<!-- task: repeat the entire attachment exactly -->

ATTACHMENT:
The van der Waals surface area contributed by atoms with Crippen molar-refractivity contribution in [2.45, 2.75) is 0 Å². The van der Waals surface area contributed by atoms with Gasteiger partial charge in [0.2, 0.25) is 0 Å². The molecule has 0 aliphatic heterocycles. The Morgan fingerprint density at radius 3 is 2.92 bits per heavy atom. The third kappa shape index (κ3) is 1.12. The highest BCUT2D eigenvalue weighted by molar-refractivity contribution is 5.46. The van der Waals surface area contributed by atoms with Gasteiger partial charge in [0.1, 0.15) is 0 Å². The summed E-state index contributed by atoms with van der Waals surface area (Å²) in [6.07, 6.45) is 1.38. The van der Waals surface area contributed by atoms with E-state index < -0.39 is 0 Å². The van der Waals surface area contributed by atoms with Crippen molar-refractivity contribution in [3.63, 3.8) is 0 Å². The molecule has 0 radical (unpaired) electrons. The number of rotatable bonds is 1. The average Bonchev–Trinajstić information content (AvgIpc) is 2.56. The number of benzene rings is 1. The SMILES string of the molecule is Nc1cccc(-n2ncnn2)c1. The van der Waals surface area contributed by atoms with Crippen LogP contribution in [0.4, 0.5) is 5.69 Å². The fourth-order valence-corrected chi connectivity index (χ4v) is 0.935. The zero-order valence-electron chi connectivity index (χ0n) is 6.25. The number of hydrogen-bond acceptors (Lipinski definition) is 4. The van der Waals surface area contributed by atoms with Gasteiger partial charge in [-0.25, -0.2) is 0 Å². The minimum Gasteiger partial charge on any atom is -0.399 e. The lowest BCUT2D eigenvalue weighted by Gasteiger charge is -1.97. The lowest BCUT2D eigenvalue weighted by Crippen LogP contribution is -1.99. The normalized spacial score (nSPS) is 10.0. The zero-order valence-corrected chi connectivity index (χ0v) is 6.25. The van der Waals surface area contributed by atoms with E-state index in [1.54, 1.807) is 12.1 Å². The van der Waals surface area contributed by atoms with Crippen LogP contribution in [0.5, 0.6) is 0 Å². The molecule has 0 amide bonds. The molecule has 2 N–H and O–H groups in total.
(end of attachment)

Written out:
The van der Waals surface area contributed by atoms with Crippen molar-refractivity contribution in [2.45, 2.75) is 0 Å². The van der Waals surface area contributed by atoms with Gasteiger partial charge in [0.2, 0.25) is 0 Å². The molecule has 0 aliphatic heterocycles. The Morgan fingerprint density at radius 3 is 2.92 bits per heavy atom. The third kappa shape index (κ3) is 1.12. The highest BCUT2D eigenvalue weighted by molar-refractivity contribution is 5.46. The van der Waals surface area contributed by atoms with Gasteiger partial charge in [0.1, 0.15) is 0 Å². The summed E-state index contributed by atoms with van der Waals surface area (Å²) in [6.07, 6.45) is 1.38. The van der Waals surface area contributed by atoms with E-state index < -0.39 is 0 Å². The van der Waals surface area contributed by atoms with Crippen molar-refractivity contribution in [3.63, 3.8) is 0 Å². The molecule has 0 radical (unpaired) electrons. The number of rotatable bonds is 1. The average Bonchev–Trinajstić information content (AvgIpc) is 2.56. The number of benzene rings is 1. The SMILES string of the molecule is Nc1cccc(-n2ncnn2)c1. The van der Waals surface area contributed by atoms with Crippen LogP contribution in [0.4, 0.5) is 5.69 Å². The fourth-order valence-corrected chi connectivity index (χ4v) is 0.935. The zero-order valence-electron chi connectivity index (χ0n) is 6.25. The number of hydrogen-bond acceptors (Lipinski definition) is 4. The van der Waals surface area contributed by atoms with Gasteiger partial charge in [-0.25, -0.2) is 0 Å². The minimum Gasteiger partial charge on any atom is -0.399 e. The lowest BCUT2D eigenvalue weighted by Gasteiger charge is -1.97. The lowest BCUT2D eigenvalue weighted by Crippen LogP contribution is -1.99. The normalized spacial score (nSPS) is 10.0. The zero-order valence-corrected chi connectivity index (χ0v) is 6.25. The van der Waals surface area contributed by atoms with E-state index in [1.54, 1.807) is 12.1 Å². The van der Waals surface area contributed by atoms with Crippen LogP contribution in [0.5, 0.6) is 0 Å². The molecule has 0 amide bonds. The molecule has 2 N–H and O–H groups in total.